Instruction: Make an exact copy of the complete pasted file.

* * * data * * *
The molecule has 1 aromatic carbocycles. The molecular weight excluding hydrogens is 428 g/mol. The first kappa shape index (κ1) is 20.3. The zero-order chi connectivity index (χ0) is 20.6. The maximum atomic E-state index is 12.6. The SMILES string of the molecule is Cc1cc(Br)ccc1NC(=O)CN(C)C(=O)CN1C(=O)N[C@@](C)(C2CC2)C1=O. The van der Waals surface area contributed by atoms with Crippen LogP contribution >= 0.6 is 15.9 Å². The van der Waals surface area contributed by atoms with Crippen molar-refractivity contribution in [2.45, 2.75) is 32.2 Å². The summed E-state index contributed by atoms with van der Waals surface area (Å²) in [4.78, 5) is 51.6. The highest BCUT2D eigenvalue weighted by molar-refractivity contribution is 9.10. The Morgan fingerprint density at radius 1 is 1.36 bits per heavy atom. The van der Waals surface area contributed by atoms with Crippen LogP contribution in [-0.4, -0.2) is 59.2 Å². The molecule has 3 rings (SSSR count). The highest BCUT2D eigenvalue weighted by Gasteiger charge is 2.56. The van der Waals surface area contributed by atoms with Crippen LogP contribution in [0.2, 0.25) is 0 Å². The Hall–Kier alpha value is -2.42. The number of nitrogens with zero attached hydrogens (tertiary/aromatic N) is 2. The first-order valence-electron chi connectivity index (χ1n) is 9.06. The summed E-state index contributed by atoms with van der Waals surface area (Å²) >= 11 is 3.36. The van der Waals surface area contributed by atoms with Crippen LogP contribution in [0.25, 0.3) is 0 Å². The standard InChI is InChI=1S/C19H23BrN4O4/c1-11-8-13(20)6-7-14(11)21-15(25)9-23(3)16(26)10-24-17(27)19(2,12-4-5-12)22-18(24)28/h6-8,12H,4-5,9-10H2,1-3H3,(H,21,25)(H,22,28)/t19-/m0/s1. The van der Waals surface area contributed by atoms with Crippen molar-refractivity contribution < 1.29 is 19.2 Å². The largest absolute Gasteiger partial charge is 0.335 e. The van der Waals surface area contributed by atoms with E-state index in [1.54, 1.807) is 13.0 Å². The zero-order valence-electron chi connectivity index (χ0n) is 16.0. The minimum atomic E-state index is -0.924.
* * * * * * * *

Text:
The molecule has 1 aromatic carbocycles. The molecular weight excluding hydrogens is 428 g/mol. The first kappa shape index (κ1) is 20.3. The zero-order chi connectivity index (χ0) is 20.6. The maximum atomic E-state index is 12.6. The SMILES string of the molecule is Cc1cc(Br)ccc1NC(=O)CN(C)C(=O)CN1C(=O)N[C@@](C)(C2CC2)C1=O. The van der Waals surface area contributed by atoms with Crippen LogP contribution >= 0.6 is 15.9 Å². The van der Waals surface area contributed by atoms with Crippen molar-refractivity contribution in [2.45, 2.75) is 32.2 Å². The summed E-state index contributed by atoms with van der Waals surface area (Å²) in [4.78, 5) is 51.6. The highest BCUT2D eigenvalue weighted by molar-refractivity contribution is 9.10. The Morgan fingerprint density at radius 1 is 1.36 bits per heavy atom. The van der Waals surface area contributed by atoms with Crippen LogP contribution in [-0.4, -0.2) is 59.2 Å². The molecule has 3 rings (SSSR count). The highest BCUT2D eigenvalue weighted by Gasteiger charge is 2.56. The van der Waals surface area contributed by atoms with Crippen LogP contribution in [0.2, 0.25) is 0 Å². The Hall–Kier alpha value is -2.42. The number of nitrogens with zero attached hydrogens (tertiary/aromatic N) is 2. The first-order valence-electron chi connectivity index (χ1n) is 9.06. The summed E-state index contributed by atoms with van der Waals surface area (Å²) >= 11 is 3.36. The van der Waals surface area contributed by atoms with Crippen LogP contribution in [0.25, 0.3) is 0 Å². The standard InChI is InChI=1S/C19H23BrN4O4/c1-11-8-13(20)6-7-14(11)21-15(25)9-23(3)16(26)10-24-17(27)19(2,12-4-5-12)22-18(24)28/h6-8,12H,4-5,9-10H2,1-3H3,(H,21,25)(H,22,28)/t19-/m0/s1. The van der Waals surface area contributed by atoms with Crippen molar-refractivity contribution < 1.29 is 19.2 Å². The largest absolute Gasteiger partial charge is 0.335 e. The van der Waals surface area contributed by atoms with E-state index in [1.54, 1.807) is 13.0 Å². The zero-order valence-electron chi connectivity index (χ0n) is 16.0. The minimum atomic E-state index is -0.924.